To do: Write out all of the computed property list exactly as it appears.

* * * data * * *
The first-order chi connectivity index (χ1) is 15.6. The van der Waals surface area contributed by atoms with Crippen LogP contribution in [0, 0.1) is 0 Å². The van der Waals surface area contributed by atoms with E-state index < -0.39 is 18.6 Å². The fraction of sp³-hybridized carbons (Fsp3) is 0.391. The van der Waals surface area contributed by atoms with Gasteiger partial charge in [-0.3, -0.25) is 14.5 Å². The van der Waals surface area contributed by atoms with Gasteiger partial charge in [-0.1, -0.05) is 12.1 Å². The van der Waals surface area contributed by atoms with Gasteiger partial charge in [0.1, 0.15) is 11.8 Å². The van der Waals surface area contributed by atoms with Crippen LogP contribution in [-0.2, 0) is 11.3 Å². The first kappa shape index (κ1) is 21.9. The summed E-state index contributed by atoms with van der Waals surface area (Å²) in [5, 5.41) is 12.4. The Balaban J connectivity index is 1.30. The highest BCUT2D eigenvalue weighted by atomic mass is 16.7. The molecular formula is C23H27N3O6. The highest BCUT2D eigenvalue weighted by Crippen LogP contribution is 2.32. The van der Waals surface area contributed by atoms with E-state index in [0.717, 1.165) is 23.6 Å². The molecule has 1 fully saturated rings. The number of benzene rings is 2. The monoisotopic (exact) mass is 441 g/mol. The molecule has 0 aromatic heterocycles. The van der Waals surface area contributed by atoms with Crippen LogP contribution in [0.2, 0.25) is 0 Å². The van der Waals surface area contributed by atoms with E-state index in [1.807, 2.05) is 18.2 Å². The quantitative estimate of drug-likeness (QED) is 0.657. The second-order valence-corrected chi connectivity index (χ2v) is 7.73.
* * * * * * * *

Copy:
The first-order chi connectivity index (χ1) is 15.6. The van der Waals surface area contributed by atoms with Crippen LogP contribution in [0, 0.1) is 0 Å². The van der Waals surface area contributed by atoms with E-state index < -0.39 is 18.6 Å². The fraction of sp³-hybridized carbons (Fsp3) is 0.391. The van der Waals surface area contributed by atoms with Gasteiger partial charge in [-0.3, -0.25) is 14.5 Å². The van der Waals surface area contributed by atoms with Gasteiger partial charge in [-0.1, -0.05) is 12.1 Å². The van der Waals surface area contributed by atoms with Gasteiger partial charge in [0.1, 0.15) is 11.8 Å². The van der Waals surface area contributed by atoms with Crippen LogP contribution in [-0.2, 0) is 11.3 Å². The first kappa shape index (κ1) is 21.9. The summed E-state index contributed by atoms with van der Waals surface area (Å²) in [5, 5.41) is 12.4. The Balaban J connectivity index is 1.30. The highest BCUT2D eigenvalue weighted by atomic mass is 16.7. The molecular formula is C23H27N3O6. The highest BCUT2D eigenvalue weighted by Crippen LogP contribution is 2.32. The van der Waals surface area contributed by atoms with E-state index in [0.717, 1.165) is 23.6 Å². The molecule has 1 fully saturated rings. The number of benzene rings is 2. The monoisotopic (exact) mass is 441 g/mol. The molecule has 0 aromatic heterocycles. The van der Waals surface area contributed by atoms with Crippen LogP contribution in [0.2, 0.25) is 0 Å². The van der Waals surface area contributed by atoms with E-state index in [1.807, 2.05) is 18.2 Å². The quantitative estimate of drug-likeness (QED) is 0.657. The second-order valence-corrected chi connectivity index (χ2v) is 7.73.